Moving forward, experts say this research ushers in a new paradigm for investigating modern disease origins by tracing genetic changes over thousands of years of human history.
“Most disease genetics studies look at present day individuals and make inferences about history over relatively short timescales” said Iain Mathieson, population geneticist at the University of Pennsylvania who helped lead the new research. This can lead to incomplete or even misleading understandings of causality.
Instead, Mathieson emphasizes that directly observing how ancient DNA relates to modern disease risk represents a “paleogenomics” approach that can provide more definitive and temporally-grounded insights.
The team plans to expand this work by studying more diseases like type 2 diabetes and schizophrenia, aiming to reveal the deeper historical forces shaping genetic disease risk and why health issues concentrate in some populations more than others.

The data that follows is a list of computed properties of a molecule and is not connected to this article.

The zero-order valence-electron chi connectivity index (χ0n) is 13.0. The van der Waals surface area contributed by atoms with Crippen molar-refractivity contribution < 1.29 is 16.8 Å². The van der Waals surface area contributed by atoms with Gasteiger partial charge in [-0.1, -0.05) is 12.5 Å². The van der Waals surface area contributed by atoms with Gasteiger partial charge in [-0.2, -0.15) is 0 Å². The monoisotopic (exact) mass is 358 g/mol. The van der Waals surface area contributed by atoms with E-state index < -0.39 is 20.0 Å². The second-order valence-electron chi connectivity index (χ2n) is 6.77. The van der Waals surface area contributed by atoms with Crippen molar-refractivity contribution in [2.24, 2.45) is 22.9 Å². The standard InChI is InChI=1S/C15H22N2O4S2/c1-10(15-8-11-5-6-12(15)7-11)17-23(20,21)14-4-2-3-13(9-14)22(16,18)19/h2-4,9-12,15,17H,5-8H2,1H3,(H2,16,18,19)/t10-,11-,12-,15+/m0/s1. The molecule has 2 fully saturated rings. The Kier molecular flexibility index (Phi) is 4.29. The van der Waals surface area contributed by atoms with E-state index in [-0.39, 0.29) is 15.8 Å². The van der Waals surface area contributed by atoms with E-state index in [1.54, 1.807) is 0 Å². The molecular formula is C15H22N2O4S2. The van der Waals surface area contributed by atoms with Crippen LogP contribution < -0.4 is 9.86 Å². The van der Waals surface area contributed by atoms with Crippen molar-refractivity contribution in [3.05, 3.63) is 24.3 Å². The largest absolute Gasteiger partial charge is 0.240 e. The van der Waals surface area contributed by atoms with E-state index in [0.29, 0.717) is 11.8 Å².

“We have this incredible resource now – the largest ancient DNA dataset ever – that allows us to directly watch genetic risk evolve over tens of thousands of years,” said Mathieson. Unlocking these historical trajectories promises to overhaul understanding of human disease and “open up completely new possibilities for prevention in the future.”